Floral Hall was a popular Scarborough entertainment venue, characterised by its resemblance to a large ornate conservatory. Located within Alexandra Gardens on Scarborough’s North side, this former attraction has recently been added to Stories From Scarborough at the request of readers.
Above: An early picture of the theatre, before it acquired a roof (source)
In 1889, the Scarborough Corporation purchased the site under the name of Alexandra Field, as a protective measure to save the land from prospective building. Comprising a four acre site, the field remained little changed until Borough Engineer Harry W. Smith – architect of many a Scarborough treasure (the South Bay Pool, Peasholme Park, Northstead Manor Gardens etc) proposed a complex containing bowling greens, tennis courts and a space for open air entertainment.
At a cost of £4000, the renamed Alexandra Gardens opened on June 27th, 1908.
As a entertainment space, Floral Hall had humble beginnings, being completely uncovered and often showcasing the popular pierrot shows that typically took place on the beach.
Above: The popular pierrot show that often took place on Scarborough’s South Bay (source)
However, in 1911, Floral Hall, as depicted on many a picture postcard, was born. A more substantial concert pavilion was built, seating 1500 and with further space for standing audience members. The name was coined due to the hanging baskets, flowers and sub-tropical plants that decorated the venue.
Above: Floral Hall exterior view (source)
The addition of a ceiling prompted the development of a full scale, indoor concert hall, and presumably offered more adequate protection from the unpredictable British weather. Furthermore, as the popularity and complexity of shows grew, the flowers and shrubs were phased out to accommodate lighting and production equipment.
Above: Inside the venue before the gradual removal of the floral decorations (source)
During its heyday, Floral Hall attracted some of the top names in British entertainment, including Barbara Windsor and Kirsten Cooke. On the Stories From Scarborough Facebook Page, Beverley has kindly shared imagery and information about this, which are reproduced below:
Above: Image contributed by Beverley via the Stories From Scarborough Facebook Page.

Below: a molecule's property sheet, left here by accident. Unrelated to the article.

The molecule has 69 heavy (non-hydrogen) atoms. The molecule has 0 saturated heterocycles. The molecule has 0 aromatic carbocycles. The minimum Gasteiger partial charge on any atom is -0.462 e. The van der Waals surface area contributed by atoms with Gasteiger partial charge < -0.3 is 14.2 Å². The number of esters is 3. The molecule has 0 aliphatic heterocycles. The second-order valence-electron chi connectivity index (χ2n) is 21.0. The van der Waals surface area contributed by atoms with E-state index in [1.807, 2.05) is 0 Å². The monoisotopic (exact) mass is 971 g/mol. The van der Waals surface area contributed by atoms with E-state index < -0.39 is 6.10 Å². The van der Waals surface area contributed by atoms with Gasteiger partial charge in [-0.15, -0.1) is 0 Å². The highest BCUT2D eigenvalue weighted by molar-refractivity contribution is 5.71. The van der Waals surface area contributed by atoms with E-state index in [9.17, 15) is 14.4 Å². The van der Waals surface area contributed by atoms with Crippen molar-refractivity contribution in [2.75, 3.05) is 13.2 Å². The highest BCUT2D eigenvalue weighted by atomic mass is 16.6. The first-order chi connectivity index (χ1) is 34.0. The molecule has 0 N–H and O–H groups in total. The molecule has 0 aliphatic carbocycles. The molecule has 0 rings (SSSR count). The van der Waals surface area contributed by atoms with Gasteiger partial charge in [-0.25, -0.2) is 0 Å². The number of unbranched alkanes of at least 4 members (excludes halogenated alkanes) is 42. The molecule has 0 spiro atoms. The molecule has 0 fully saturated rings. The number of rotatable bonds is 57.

1983 “The Mating Game” tour resumed after Pantomime in April. In July the show opened for the Summer Season at Scarborough’s Floral Hall- a 1,600 seater. Presented by Charles Vance in association with Newpalm Productions it starred Barbara Windsor, Jack Smethurst, Kathy Staff, Ian Masters and Kirsten Cook.http://www.its-behind-you.com/spotlightbarbarawindsor.html
This was probably the summer Barbara Windsor met her future husband, a Yorkshire (Scarborough I think) chef who was 19 years younger than herself. http://www.telegraph.co.uk/comment/personal-view/3583375/Bar-lady.html
Kirsten Cooke also appeared at the Floral Hall in a season of ‘Allo Allo, also in the 80’s but I can’t find much info about that. There is a ref. here to the stage show https://en.wikipedia.org/wiki/’Allo_’Allo!
(Above text: from the same source as above)
However, these lively years of excited audiences and popular performances eventually took their toll on the venue. Eventually the concert pavilion became structurally unstable, as noted by Susan on the Stories From Scarborough Facebook Page:
I worked there the last year it was open ’86 and it was in need of some serious tlc
By 1987 Floral Hall had closed, and, with funds lacking for the necessary restoration work to make it safe, the structure was demolished two years later. The site is now occupied by Scarborough Bowls Centre.
Huge thanks to Beverley for the image and information, and to Susan and all the other people who have offered comments about Floral Hall on the Facebook Page. New comments, information and pictures are always welcome!